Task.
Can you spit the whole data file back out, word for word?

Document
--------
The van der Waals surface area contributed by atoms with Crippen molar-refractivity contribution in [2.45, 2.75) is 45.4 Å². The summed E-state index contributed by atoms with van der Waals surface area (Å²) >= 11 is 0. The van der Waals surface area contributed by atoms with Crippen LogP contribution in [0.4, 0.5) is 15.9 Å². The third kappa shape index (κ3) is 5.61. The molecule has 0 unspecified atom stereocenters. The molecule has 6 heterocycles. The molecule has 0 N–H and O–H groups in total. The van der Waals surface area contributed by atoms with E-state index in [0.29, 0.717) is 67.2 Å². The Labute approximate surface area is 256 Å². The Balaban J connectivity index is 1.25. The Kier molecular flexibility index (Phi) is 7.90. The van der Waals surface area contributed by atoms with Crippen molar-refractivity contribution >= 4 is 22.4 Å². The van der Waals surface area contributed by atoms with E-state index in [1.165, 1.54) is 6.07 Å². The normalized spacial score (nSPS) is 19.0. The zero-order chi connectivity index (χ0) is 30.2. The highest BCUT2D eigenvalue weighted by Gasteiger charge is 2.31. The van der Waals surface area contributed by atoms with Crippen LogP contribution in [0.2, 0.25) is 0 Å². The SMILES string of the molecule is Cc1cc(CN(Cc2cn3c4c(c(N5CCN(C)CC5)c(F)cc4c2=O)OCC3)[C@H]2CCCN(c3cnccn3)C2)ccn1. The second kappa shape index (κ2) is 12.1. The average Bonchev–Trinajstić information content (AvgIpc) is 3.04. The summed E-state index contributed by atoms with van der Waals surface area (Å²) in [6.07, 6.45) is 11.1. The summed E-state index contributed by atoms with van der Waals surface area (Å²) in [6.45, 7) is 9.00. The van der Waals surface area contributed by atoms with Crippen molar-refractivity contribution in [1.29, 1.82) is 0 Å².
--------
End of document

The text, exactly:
The van der Waals surface area contributed by atoms with Crippen molar-refractivity contribution in [2.45, 2.75) is 45.4 Å². The summed E-state index contributed by atoms with van der Waals surface area (Å²) >= 11 is 0. The van der Waals surface area contributed by atoms with Crippen LogP contribution in [0.4, 0.5) is 15.9 Å². The third kappa shape index (κ3) is 5.61. The molecule has 0 unspecified atom stereocenters. The molecule has 6 heterocycles. The molecule has 0 N–H and O–H groups in total. The van der Waals surface area contributed by atoms with E-state index in [0.29, 0.717) is 67.2 Å². The Labute approximate surface area is 256 Å². The Balaban J connectivity index is 1.25. The Kier molecular flexibility index (Phi) is 7.90. The van der Waals surface area contributed by atoms with Crippen molar-refractivity contribution >= 4 is 22.4 Å². The van der Waals surface area contributed by atoms with E-state index in [1.165, 1.54) is 6.07 Å². The normalized spacial score (nSPS) is 19.0. The zero-order chi connectivity index (χ0) is 30.2. The highest BCUT2D eigenvalue weighted by Gasteiger charge is 2.31. The van der Waals surface area contributed by atoms with Crippen LogP contribution in [0.2, 0.25) is 0 Å². The SMILES string of the molecule is Cc1cc(CN(Cc2cn3c4c(c(N5CCN(C)CC5)c(F)cc4c2=O)OCC3)[C@H]2CCCN(c3cnccn3)C2)ccn1. The second kappa shape index (κ2) is 12.1. The average Bonchev–Trinajstić information content (AvgIpc) is 3.04. The summed E-state index contributed by atoms with van der Waals surface area (Å²) in [6.07, 6.45) is 11.1. The summed E-state index contributed by atoms with van der Waals surface area (Å²) in [6.45, 7) is 9.00. The van der Waals surface area contributed by atoms with Crippen molar-refractivity contribution in [1.29, 1.82) is 0 Å².